Making plans for your future...
If you are over 16 you should have a Pathway Plan.
The Pathway Plan should have been started before your 16th birthday. You should have helped to put it together and agree with it. The Pathway Plan should make clear the help you will be getting in preparing to leave care and what support you will receive after you have left.
What is a Pathway Plan?
A Pathway Plan is a document used to enable you and your Social Worker to look at all areas of your life and put plans in place for your future. It is a chance for you to say what you want and how things are going.
This is very important to you, as your Pathway Plan says exactly what help you should be getting before, during and after you leave care. Once agreed, it should to be kept to by all those who have signed it.
It should include short term and long term goals and how you will helped to achieve them. It should also include a 'Plan B' in case things don't work out.
When the time comes for you to leave care, you should be able to look after yourself and stay safe, keep yourself healthy, continue with your learning, enjoy and achieve things in life, stay in touch with family and friends, and be confident about who you are.
What should the Pathway Plan include?
If you are still in care your Pathway Plan will be looked at at your review by the Independent Reviewing Officer and cover these issues:
Being healthy helps you to succeed and achieve in other parts of your life, and it is important that the people looking after you support you to attend any check ups or appointments you might have. We will make sure you get help to register with a GP and get the professional help you need.
Being settled at school or college and doing well will help you to have a successful and happy future. Sometimes young people end up missing school as they move between placements, so the review meeting lets all the people involved in looking after you know if they need to do more to support your education.
We work with Prospects to help young people get the learning and training experiences they need, including support in further and higher education. We also work with education and training providers to improve the opportunities available to young people.
This should include the preparation to help you move on where you are living and going to live and the support you will receive. We will work with you to help find suitable accommodation that is right for you.
We help young people learn to budget whilst ensuring they are claiming the benefits and allowances they are entitled to, and when necessary we can provide financial support. When young people set up home we offer financial help. Instead of giving a fixed amount we assess each young person's needs individually, taking into account their circumstances.
The contact you have with members of your family
You have a right to keep in contact with your family and other people who are important to you unless this would put you at risk. You have the chance to talk about how you feel about whether you have contact with members of your family, where, and how often. We will encourage you to keep in touch with those you value. Previous foster carers, family and friends can all help a young person to feel supported, and it is vital that they feel connected to their community and culture.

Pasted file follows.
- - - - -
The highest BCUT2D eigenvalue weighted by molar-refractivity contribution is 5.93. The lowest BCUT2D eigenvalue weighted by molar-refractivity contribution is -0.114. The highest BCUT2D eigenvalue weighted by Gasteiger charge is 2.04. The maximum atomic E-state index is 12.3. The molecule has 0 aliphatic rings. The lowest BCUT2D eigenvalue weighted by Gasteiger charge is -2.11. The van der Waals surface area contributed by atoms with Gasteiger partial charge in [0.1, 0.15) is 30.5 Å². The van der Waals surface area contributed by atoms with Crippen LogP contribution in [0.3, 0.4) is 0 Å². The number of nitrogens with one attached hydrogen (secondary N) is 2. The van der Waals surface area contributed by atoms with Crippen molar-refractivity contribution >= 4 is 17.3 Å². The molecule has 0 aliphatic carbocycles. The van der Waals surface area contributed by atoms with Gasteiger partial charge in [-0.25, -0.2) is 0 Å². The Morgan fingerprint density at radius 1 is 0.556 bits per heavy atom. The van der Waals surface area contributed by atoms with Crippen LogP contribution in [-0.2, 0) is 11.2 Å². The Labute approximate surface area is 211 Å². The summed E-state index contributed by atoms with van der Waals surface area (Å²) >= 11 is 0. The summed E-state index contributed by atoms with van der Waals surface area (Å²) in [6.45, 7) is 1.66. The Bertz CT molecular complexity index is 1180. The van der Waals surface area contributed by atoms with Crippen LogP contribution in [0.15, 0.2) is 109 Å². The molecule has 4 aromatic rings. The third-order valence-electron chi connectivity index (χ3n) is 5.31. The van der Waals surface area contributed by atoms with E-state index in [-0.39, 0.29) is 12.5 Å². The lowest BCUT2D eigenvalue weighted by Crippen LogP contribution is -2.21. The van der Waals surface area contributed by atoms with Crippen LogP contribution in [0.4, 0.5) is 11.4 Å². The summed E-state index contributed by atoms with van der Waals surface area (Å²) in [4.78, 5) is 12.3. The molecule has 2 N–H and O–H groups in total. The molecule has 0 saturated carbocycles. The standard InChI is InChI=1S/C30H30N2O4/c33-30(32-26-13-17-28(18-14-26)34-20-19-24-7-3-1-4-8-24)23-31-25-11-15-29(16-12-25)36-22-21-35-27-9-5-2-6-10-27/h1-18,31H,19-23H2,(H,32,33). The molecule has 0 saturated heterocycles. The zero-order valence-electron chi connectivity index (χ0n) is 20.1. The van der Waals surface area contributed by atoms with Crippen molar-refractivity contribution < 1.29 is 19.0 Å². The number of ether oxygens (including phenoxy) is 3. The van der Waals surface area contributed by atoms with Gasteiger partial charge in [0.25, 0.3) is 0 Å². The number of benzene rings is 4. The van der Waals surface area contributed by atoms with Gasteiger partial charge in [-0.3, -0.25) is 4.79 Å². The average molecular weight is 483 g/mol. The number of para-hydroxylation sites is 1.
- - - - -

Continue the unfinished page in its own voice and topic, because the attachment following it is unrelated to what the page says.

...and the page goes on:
Your culture, identity and religion
Where you come from will be important to you and if you have a religion we need to help make sure you can follow this whether it is the same or different to that of the people who you live with. The review will look at making sure you know about your origins.
Your 'legal status'
This is about whether you came into care because a court made a 'care order' or whether you are in care 'voluntarily' – this is called 'being accommodated'. If you are an unaccompanied asylum seeker this might include whether you have refugee status or not.
What do you like doing?
You can talk about your hobbies and interests, what you enjoy about life and things you don't. You can also talk about anything you are worried about. Being involved in activities helps young people to grow their self-esteem and confidence for when they need to make the move to living on their own.
How you are prepared for what happens in the future
Whether you are going from care back to your family or you are getting ready to live more independently, the law says that your review has to discuss these plans, including how you will be supported.
Any special circumstances
It is your Pathway Plan and if you have any special circumstances these should be included in your plan, for example if you have a disability, or you are a young parent or unaccompanied asylum seeker. The Pathway Plan should show how you are going to be helped.
Once you have left care
Once you have left care or are over 18 then your Pathway Plan should still be reviewed a minimum of once every 6 months. This will normally be done with your Social Worker.